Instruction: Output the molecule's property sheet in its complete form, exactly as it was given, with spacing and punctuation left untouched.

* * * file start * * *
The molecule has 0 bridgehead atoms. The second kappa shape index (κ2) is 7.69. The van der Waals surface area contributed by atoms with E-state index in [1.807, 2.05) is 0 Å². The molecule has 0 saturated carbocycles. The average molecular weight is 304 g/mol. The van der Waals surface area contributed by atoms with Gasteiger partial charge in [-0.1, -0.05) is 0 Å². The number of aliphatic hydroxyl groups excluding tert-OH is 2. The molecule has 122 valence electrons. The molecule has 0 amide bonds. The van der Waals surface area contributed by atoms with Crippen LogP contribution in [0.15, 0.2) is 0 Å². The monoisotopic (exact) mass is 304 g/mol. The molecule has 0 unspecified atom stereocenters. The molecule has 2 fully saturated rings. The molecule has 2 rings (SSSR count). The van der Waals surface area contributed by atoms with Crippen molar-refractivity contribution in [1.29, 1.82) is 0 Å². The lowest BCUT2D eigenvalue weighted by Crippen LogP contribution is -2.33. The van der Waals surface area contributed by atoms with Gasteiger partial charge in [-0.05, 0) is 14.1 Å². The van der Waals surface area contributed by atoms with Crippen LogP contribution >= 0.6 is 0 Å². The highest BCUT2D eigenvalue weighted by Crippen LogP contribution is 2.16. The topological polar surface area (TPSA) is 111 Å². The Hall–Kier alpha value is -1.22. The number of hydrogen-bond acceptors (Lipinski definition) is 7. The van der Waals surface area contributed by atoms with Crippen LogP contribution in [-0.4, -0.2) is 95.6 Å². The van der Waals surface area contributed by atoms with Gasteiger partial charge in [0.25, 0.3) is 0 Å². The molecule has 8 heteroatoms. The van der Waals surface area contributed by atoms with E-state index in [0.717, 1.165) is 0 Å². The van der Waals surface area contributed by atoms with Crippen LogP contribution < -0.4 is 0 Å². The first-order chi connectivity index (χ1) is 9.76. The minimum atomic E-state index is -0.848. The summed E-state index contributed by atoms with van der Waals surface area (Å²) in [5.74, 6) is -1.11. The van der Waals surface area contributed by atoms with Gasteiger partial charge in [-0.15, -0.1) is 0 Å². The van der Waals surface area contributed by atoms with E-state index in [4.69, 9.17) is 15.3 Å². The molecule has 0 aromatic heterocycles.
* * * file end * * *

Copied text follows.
The molecule has 0 bridgehead atoms. The second kappa shape index (κ2) is 7.69. The van der Waals surface area contributed by atoms with E-state index in [1.807, 2.05) is 0 Å². The molecule has 0 saturated carbocycles. The average molecular weight is 304 g/mol. The van der Waals surface area contributed by atoms with Gasteiger partial charge in [-0.1, -0.05) is 0 Å². The number of aliphatic hydroxyl groups excluding tert-OH is 2. The molecule has 122 valence electrons. The molecule has 0 amide bonds. The van der Waals surface area contributed by atoms with Crippen LogP contribution in [0.15, 0.2) is 0 Å². The monoisotopic (exact) mass is 304 g/mol. The molecule has 0 unspecified atom stereocenters. The molecule has 2 fully saturated rings. The molecule has 2 rings (SSSR count). The van der Waals surface area contributed by atoms with Crippen molar-refractivity contribution in [1.29, 1.82) is 0 Å². The lowest BCUT2D eigenvalue weighted by Crippen LogP contribution is -2.33. The van der Waals surface area contributed by atoms with Gasteiger partial charge in [-0.05, 0) is 14.1 Å². The van der Waals surface area contributed by atoms with Crippen LogP contribution >= 0.6 is 0 Å². The highest BCUT2D eigenvalue weighted by Crippen LogP contribution is 2.16. The topological polar surface area (TPSA) is 111 Å². The Hall–Kier alpha value is -1.22. The number of hydrogen-bond acceptors (Lipinski definition) is 7. The van der Waals surface area contributed by atoms with Crippen LogP contribution in [-0.4, -0.2) is 95.6 Å². The van der Waals surface area contributed by atoms with Gasteiger partial charge in [0.25, 0.3) is 0 Å². The molecule has 8 heteroatoms. The van der Waals surface area contributed by atoms with E-state index in [0.717, 1.165) is 0 Å². The van der Waals surface area contributed by atoms with Crippen LogP contribution < -0.4 is 0 Å². The first-order chi connectivity index (χ1) is 9.76. The minimum atomic E-state index is -0.848. The summed E-state index contributed by atoms with van der Waals surface area (Å²) in [5.74, 6) is -1.11. The van der Waals surface area contributed by atoms with Gasteiger partial charge in [-0.15, -0.1) is 0 Å². The van der Waals surface area contributed by atoms with E-state index in [4.69, 9.17) is 15.3 Å². The molecule has 0 aromatic heterocycles.